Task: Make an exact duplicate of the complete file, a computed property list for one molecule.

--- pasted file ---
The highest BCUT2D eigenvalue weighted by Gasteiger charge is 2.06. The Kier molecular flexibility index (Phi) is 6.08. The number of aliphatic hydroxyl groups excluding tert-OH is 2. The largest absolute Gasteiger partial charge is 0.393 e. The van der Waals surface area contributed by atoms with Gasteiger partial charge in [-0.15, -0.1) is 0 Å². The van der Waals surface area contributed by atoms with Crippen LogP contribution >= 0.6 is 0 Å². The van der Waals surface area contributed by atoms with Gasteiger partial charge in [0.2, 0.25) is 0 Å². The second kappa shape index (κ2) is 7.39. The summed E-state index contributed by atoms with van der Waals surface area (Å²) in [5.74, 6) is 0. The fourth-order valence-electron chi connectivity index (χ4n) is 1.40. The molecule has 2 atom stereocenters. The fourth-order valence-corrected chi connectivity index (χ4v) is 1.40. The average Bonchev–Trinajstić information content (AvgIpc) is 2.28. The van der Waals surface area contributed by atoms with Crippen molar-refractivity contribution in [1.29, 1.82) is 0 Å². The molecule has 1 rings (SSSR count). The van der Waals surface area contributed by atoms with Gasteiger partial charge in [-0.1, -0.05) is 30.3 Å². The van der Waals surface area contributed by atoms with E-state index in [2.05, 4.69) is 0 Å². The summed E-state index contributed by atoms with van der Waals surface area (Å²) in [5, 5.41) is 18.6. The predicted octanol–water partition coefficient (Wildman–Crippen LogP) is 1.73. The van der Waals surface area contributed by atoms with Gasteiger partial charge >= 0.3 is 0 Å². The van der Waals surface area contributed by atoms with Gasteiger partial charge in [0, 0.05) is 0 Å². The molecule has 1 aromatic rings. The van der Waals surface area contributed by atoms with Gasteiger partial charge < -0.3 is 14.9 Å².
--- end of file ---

The highest BCUT2D eigenvalue weighted by Gasteiger charge is 2.06. The Kier molecular flexibility index (Phi) is 6.08. The number of aliphatic hydroxyl groups excluding tert-OH is 2. The largest absolute Gasteiger partial charge is 0.393 e. The van der Waals surface area contributed by atoms with Gasteiger partial charge in [-0.15, -0.1) is 0 Å². The van der Waals surface area contributed by atoms with Crippen LogP contribution >= 0.6 is 0 Å². The van der Waals surface area contributed by atoms with Gasteiger partial charge in [0.2, 0.25) is 0 Å². The second kappa shape index (κ2) is 7.39. The summed E-state index contributed by atoms with van der Waals surface area (Å²) in [5.74, 6) is 0. The fourth-order valence-electron chi connectivity index (χ4n) is 1.40. The molecule has 2 atom stereocenters. The fourth-order valence-corrected chi connectivity index (χ4v) is 1.40. The average Bonchev–Trinajstić information content (AvgIpc) is 2.28. The van der Waals surface area contributed by atoms with Crippen molar-refractivity contribution in [1.29, 1.82) is 0 Å². The molecule has 1 rings (SSSR count). The van der Waals surface area contributed by atoms with Gasteiger partial charge in [-0.1, -0.05) is 30.3 Å². The van der Waals surface area contributed by atoms with E-state index in [2.05, 4.69) is 0 Å². The summed E-state index contributed by atoms with van der Waals surface area (Å²) in [5, 5.41) is 18.6. The predicted octanol–water partition coefficient (Wildman–Crippen LogP) is 1.73. The van der Waals surface area contributed by atoms with Gasteiger partial charge >= 0.3 is 0 Å². The van der Waals surface area contributed by atoms with Gasteiger partial charge in [0, 0.05) is 0 Å². The molecule has 1 aromatic rings. The van der Waals surface area contributed by atoms with Gasteiger partial charge < -0.3 is 14.9 Å².